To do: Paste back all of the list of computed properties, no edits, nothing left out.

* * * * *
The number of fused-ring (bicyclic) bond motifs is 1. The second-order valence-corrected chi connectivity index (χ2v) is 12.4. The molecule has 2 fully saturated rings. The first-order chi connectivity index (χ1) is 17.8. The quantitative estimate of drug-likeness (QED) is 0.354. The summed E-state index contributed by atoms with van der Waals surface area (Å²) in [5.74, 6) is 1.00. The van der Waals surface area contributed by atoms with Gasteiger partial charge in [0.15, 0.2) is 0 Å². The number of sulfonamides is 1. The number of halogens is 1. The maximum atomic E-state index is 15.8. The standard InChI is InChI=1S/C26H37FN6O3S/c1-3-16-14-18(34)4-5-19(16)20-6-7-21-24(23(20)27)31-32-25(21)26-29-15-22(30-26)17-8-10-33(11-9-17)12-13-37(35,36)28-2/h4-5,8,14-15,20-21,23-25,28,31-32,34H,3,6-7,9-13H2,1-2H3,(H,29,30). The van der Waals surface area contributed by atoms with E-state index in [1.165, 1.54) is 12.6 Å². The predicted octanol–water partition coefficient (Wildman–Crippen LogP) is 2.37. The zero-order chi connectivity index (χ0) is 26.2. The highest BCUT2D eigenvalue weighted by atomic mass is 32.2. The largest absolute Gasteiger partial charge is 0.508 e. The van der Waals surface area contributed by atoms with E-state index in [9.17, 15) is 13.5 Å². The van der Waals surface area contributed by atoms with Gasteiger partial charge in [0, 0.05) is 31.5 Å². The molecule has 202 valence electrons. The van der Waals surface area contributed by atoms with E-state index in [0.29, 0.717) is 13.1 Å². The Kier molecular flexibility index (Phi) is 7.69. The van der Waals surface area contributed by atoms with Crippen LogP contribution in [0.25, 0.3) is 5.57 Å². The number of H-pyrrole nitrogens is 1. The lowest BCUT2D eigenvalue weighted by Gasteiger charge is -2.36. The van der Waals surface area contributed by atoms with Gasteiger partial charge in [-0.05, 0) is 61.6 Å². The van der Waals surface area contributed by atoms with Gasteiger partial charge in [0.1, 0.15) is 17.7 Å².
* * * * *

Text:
The number of fused-ring (bicyclic) bond motifs is 1. The second-order valence-corrected chi connectivity index (χ2v) is 12.4. The molecule has 2 fully saturated rings. The first-order chi connectivity index (χ1) is 17.8. The quantitative estimate of drug-likeness (QED) is 0.354. The summed E-state index contributed by atoms with van der Waals surface area (Å²) in [5.74, 6) is 1.00. The van der Waals surface area contributed by atoms with Gasteiger partial charge in [0.15, 0.2) is 0 Å². The number of sulfonamides is 1. The number of halogens is 1. The maximum atomic E-state index is 15.8. The standard InChI is InChI=1S/C26H37FN6O3S/c1-3-16-14-18(34)4-5-19(16)20-6-7-21-24(23(20)27)31-32-25(21)26-29-15-22(30-26)17-8-10-33(11-9-17)12-13-37(35,36)28-2/h4-5,8,14-15,20-21,23-25,28,31-32,34H,3,6-7,9-13H2,1-2H3,(H,29,30). The van der Waals surface area contributed by atoms with E-state index in [1.165, 1.54) is 12.6 Å². The predicted octanol–water partition coefficient (Wildman–Crippen LogP) is 2.37. The zero-order chi connectivity index (χ0) is 26.2. The highest BCUT2D eigenvalue weighted by atomic mass is 32.2. The largest absolute Gasteiger partial charge is 0.508 e. The van der Waals surface area contributed by atoms with E-state index in [9.17, 15) is 13.5 Å². The van der Waals surface area contributed by atoms with Gasteiger partial charge in [0, 0.05) is 31.5 Å². The molecule has 202 valence electrons. The van der Waals surface area contributed by atoms with E-state index in [0.29, 0.717) is 13.1 Å². The Kier molecular flexibility index (Phi) is 7.69. The van der Waals surface area contributed by atoms with Crippen LogP contribution in [0.25, 0.3) is 5.57 Å². The number of H-pyrrole nitrogens is 1. The lowest BCUT2D eigenvalue weighted by Gasteiger charge is -2.36. The van der Waals surface area contributed by atoms with Gasteiger partial charge in [-0.05, 0) is 61.6 Å². The van der Waals surface area contributed by atoms with Gasteiger partial charge in [0.1, 0.15) is 17.7 Å².